Jack Kent Cooke
Jack Kent Cooke (October 25, 1912 – April 6, 1997) was a Canadian-American businessman in broadcasting and professional sports. Starting in sales, Cooke was very successful, eventually becoming a partner in a network of radio stations and newspapers in Canada. After failing at starting a major league baseball team in Toronto and being turned down to own a television station in Toronto, Cooke moved to the United States and built a business empire in broadcasting and professional sports franchises. Cooke was the owner of the Washington Redskins (NFL), the Los Angeles Lakers (NBA), the Los Angeles Kings (NHL), the Los Angeles Wolves (United Soccer) and Toronto Maple Leafs (IL). He also developed The Forum in Inglewood, California, and FedExField near Landover, Maryland.
At age 14, Cooke got a job selling encyclopedias door to door. At the end of his first day, he took home over $20 to his mother, and is reported as later saying, "I think that was the proudest moment of my life." He later became a runner on the floor of the Toronto Stock Exchange. He was selling soap in Northern Ontario for Colgate-Palmolive in 1936 when he met Roy Thomson, who hired Cooke to run radio station CJCS in Stratford, Ontario. The two became partners in 1941, buying radio stations and newspapers in Ontario and Quebec.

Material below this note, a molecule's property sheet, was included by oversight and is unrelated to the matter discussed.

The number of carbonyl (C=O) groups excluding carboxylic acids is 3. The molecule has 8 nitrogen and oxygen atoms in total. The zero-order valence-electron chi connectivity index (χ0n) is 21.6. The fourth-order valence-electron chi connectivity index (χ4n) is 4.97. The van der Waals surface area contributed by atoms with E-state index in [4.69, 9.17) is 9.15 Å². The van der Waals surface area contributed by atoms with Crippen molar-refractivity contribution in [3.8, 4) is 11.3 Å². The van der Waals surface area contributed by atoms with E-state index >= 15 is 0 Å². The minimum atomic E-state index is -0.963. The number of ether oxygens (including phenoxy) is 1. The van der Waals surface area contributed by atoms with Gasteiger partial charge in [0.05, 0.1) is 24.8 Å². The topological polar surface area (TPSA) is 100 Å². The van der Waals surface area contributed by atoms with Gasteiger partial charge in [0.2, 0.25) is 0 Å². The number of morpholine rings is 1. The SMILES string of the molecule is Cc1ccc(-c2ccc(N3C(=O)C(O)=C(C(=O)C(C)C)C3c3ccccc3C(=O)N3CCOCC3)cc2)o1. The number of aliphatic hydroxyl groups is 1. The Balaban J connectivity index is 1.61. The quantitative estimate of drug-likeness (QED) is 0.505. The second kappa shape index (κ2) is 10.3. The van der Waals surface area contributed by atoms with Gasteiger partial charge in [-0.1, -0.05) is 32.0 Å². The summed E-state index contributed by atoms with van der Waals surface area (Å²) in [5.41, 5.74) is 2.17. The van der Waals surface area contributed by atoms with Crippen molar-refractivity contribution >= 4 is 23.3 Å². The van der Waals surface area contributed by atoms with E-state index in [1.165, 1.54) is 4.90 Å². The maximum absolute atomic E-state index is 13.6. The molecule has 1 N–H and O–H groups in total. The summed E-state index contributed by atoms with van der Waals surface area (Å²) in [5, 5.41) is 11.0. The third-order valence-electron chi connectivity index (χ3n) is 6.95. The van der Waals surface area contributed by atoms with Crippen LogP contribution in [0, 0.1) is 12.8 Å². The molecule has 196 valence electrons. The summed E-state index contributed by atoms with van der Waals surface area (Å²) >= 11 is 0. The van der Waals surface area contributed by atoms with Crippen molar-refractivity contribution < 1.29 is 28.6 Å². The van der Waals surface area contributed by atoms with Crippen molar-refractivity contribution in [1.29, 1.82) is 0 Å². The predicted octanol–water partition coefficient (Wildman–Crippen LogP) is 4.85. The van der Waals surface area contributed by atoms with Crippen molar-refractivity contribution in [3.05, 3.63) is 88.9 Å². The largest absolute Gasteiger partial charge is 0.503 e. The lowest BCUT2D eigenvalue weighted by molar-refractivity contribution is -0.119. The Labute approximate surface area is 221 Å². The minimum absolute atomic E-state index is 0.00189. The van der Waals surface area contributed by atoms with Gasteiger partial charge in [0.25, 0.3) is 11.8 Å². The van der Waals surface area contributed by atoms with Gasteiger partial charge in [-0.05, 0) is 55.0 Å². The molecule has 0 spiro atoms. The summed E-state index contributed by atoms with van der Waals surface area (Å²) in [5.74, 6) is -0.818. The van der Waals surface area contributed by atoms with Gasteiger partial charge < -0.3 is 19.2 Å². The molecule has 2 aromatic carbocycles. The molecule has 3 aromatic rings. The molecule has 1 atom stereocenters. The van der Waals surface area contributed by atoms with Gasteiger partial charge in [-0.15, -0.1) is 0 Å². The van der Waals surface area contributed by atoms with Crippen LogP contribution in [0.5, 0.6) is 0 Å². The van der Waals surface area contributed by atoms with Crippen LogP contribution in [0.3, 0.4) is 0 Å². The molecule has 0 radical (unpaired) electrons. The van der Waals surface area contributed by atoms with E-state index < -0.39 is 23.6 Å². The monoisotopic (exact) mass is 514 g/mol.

Early foray in media and sports ownership
With the financial backing of J. P. Bickell, Cooke purchased CKCL (under Toronto Broadcasting Co.) in 1945, changing the call letters to CKEY. He also continued to work with Thomson, and the two acquired the Canadian edition of Liberty magazine in 1948, naming it New Liberty. The following year, Thomson sold his half of the magazine to Cooke.
In 1951, Cooke ventured into sports, acquiring the minor league Toronto Maple Leafs baseball club. He transformed the games from straight athletic contests into complete entertainment packages, with a long list of special promotions and celebrity appearances. With his focus on entertainment, Cooke was compared to St. Louis Browns owner Bill Veeck. Five months after becoming owner, Cooke presented a 48-page booklet to all the teams in the league, outlining his promotional strategies. He was named minor league executive of the year by The Sporting News in 1952. That same year, Cooke purchased Consolidated Press, publisher of Saturday Night magazine. He made an unsuccessful bid for The Globe and Mail newspaper in 1955.